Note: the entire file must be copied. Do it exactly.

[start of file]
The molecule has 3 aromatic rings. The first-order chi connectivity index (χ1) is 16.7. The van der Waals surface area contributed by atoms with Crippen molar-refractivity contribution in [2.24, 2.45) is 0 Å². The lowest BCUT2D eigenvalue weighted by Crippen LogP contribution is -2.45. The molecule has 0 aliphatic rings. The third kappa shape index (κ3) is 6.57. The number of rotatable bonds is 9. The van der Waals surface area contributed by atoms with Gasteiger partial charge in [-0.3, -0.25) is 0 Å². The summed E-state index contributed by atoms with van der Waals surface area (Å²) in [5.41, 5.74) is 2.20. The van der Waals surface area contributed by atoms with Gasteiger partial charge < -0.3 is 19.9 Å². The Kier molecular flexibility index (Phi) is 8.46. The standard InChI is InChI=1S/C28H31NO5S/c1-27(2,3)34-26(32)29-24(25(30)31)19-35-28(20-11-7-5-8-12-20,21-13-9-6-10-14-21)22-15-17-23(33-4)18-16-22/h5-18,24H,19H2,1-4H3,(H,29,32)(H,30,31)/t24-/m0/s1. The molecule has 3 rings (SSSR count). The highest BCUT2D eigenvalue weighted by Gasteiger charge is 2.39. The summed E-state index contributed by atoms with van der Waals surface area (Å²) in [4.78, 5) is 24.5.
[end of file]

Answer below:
The molecule has 3 aromatic rings. The first-order chi connectivity index (χ1) is 16.7. The van der Waals surface area contributed by atoms with Crippen molar-refractivity contribution in [2.24, 2.45) is 0 Å². The lowest BCUT2D eigenvalue weighted by Crippen LogP contribution is -2.45. The molecule has 0 aliphatic rings. The third kappa shape index (κ3) is 6.57. The number of rotatable bonds is 9. The van der Waals surface area contributed by atoms with Gasteiger partial charge in [-0.3, -0.25) is 0 Å². The summed E-state index contributed by atoms with van der Waals surface area (Å²) in [5.41, 5.74) is 2.20. The van der Waals surface area contributed by atoms with Gasteiger partial charge < -0.3 is 19.9 Å². The Kier molecular flexibility index (Phi) is 8.46. The standard InChI is InChI=1S/C28H31NO5S/c1-27(2,3)34-26(32)29-24(25(30)31)19-35-28(20-11-7-5-8-12-20,21-13-9-6-10-14-21)22-15-17-23(33-4)18-16-22/h5-18,24H,19H2,1-4H3,(H,29,32)(H,30,31)/t24-/m0/s1. The molecule has 3 rings (SSSR count). The highest BCUT2D eigenvalue weighted by Gasteiger charge is 2.39. The summed E-state index contributed by atoms with van der Waals surface area (Å²) in [4.78, 5) is 24.5.